A MAN who tried to burn down a church and Sikh temple over a "grudge" against religion has been jailed for four years.

Paul Johnson poured petrol on the doors of the Guru Nanak Sikh Temple in Sheriff Brae, Edinburgh, and set it alight.

The August attack happened in the early hours while a family of five was sleeping in their home within the premises.

They were alerted by a man heading to the temple and firefighters extinguished the flames.

The incident happened shortly after Johnson, 49, carried out a similar attack at Leith Methodist Church, which did not result in serious damage.

When arrested later in Leith, Johnson told police he wanted to watch the premises burn down, confessing to officers: "I did it."

Yesterday the High Court in Edinburgh heard Johnson, who admitted wilful fire-raising aggravated by religious prejudice, had not known to which faith groups the buildings belonged.

Passing sentence, Lord Boyd of Duncansby described his actions as "reckless and wicked".

He said: "These were clearly planned attacks. You had earlier purchased a jerry can from a local petrol station. You went back some time later and purchased petrol. You were seen outside the temple on three occasions lighting paper and throwing it towards the door.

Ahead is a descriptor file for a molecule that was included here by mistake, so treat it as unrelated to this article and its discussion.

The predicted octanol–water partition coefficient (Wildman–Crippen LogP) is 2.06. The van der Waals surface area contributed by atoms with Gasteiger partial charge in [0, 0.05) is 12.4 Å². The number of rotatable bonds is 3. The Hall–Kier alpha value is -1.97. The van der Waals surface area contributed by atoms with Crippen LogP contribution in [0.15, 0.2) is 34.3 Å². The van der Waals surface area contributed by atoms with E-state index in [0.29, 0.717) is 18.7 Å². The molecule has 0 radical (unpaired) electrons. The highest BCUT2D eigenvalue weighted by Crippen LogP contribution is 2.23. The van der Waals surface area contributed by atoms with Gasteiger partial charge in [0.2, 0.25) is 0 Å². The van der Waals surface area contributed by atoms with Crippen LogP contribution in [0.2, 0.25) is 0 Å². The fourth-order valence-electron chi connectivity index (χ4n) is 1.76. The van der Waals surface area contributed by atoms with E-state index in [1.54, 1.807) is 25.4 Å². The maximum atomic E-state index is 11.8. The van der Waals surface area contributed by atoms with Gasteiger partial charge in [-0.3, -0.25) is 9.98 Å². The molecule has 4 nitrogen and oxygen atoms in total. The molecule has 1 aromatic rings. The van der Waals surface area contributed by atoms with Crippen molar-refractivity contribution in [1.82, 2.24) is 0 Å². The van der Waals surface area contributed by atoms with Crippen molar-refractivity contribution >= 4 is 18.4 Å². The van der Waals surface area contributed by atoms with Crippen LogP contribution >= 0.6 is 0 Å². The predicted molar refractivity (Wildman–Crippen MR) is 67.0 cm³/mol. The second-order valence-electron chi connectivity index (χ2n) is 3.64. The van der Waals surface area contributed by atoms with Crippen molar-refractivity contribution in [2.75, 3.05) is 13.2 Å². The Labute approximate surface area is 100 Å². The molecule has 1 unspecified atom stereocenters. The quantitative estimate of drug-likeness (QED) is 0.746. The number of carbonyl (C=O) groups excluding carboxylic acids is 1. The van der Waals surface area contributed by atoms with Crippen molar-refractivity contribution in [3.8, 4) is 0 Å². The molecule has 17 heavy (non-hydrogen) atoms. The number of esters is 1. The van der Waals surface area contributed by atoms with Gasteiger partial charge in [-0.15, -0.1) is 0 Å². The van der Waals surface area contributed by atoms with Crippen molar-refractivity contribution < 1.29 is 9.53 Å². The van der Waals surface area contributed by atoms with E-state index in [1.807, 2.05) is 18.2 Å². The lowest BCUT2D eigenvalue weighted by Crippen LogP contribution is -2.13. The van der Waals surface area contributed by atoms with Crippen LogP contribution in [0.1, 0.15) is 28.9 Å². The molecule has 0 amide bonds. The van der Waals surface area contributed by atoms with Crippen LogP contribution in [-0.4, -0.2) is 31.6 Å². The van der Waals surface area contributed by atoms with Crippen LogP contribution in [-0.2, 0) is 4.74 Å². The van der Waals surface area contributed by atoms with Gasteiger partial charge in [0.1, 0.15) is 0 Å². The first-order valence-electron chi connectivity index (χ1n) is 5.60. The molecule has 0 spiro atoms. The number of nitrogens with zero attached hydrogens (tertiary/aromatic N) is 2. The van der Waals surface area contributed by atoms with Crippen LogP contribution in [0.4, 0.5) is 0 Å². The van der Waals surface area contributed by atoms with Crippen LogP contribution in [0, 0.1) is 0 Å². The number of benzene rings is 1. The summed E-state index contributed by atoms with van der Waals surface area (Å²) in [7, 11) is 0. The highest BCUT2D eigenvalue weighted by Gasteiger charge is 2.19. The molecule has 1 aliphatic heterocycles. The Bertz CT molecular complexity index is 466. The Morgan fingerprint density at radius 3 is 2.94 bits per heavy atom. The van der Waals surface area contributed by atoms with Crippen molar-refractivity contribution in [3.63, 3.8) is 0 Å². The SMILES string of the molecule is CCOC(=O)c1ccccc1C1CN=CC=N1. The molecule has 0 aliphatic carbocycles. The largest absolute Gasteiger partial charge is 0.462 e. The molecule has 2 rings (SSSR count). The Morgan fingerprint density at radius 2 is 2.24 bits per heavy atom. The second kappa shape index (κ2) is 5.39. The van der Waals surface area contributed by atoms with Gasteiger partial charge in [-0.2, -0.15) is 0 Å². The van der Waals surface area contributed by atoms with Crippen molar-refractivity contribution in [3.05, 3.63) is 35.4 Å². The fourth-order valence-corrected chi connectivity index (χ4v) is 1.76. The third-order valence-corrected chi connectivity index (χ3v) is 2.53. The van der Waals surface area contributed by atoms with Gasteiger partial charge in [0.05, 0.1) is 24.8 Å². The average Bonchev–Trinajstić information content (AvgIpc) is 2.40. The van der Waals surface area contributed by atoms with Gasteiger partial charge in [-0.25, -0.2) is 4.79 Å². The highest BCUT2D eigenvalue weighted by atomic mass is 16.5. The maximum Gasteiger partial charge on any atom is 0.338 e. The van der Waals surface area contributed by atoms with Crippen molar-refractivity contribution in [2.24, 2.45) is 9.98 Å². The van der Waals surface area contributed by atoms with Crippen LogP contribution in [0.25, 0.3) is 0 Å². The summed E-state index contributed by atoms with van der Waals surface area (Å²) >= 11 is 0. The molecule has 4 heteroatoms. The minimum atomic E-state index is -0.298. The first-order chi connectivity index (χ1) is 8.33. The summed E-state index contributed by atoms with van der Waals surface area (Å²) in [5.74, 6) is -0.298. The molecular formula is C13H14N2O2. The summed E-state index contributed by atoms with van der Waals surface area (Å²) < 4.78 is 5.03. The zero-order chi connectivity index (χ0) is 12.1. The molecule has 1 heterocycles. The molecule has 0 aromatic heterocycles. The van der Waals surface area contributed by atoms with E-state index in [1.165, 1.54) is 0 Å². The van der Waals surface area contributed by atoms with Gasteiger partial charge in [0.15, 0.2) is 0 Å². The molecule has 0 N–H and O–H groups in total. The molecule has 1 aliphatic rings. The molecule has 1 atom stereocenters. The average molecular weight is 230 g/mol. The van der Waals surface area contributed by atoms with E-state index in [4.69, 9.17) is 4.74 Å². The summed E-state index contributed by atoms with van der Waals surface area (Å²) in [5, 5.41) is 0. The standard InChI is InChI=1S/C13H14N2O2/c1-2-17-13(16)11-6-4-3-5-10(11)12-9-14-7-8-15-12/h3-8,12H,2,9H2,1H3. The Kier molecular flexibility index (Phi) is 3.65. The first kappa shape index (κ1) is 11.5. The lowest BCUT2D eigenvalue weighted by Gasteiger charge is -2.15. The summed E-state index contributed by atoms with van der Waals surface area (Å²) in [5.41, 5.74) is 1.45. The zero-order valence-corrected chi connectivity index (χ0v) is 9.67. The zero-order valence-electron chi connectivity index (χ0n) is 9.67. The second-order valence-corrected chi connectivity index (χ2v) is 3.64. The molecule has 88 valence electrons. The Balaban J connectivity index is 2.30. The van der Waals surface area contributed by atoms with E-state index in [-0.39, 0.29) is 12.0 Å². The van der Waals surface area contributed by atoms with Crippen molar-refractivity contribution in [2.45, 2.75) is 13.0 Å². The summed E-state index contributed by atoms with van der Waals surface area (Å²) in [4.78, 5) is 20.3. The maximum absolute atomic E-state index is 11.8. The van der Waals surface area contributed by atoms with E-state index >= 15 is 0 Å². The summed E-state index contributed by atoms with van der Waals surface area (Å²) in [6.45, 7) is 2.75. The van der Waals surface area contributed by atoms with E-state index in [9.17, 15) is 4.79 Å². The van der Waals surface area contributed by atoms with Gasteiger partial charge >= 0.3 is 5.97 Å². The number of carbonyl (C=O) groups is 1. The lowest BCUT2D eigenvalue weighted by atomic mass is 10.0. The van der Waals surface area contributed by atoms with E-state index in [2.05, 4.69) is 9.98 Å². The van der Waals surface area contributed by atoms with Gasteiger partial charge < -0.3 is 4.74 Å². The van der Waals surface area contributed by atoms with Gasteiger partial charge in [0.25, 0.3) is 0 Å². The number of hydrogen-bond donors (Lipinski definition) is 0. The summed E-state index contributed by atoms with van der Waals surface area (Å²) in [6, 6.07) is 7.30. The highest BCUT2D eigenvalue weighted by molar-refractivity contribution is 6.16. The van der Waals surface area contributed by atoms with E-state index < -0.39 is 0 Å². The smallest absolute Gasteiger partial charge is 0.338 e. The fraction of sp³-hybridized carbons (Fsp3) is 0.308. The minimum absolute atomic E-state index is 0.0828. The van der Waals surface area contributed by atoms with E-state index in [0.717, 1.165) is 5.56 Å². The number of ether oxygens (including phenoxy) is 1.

“I had hoped to learn something more about your motivation and your background from the criminal justice social work report, but it appears that while you were polite towards the author of the report you did not properly engage in the process.

“What is clear is that you seem to have some sort of grudge against religion or religious authority and decided to take it out on two nearby religious buildings.

“You told police officers that you were confident that no one was in the building and that fire officers would not be at risk because of their training. You were of course wrong about people being in the building and your actions did put people at risk."

Johnson, listed as a prisoner in Edinburgh, admitted the religiously-aggravated offending.

The judge said: “It is clear from what I can glean about these offences that they were motivated by a grudge against religion or religious authority in general rather than prejudice or bigotry against any one group.

"Indeed you appeared unaware of the religious denomination of the buildings themselves."

Detective Inspector Grant Johnston commented: "Paul Johnson showed absolutely no concern for the safety or wellbeing of those in or around either place of worship when he started these fires.

"We treat all hate crime incidents with the utmost seriousness."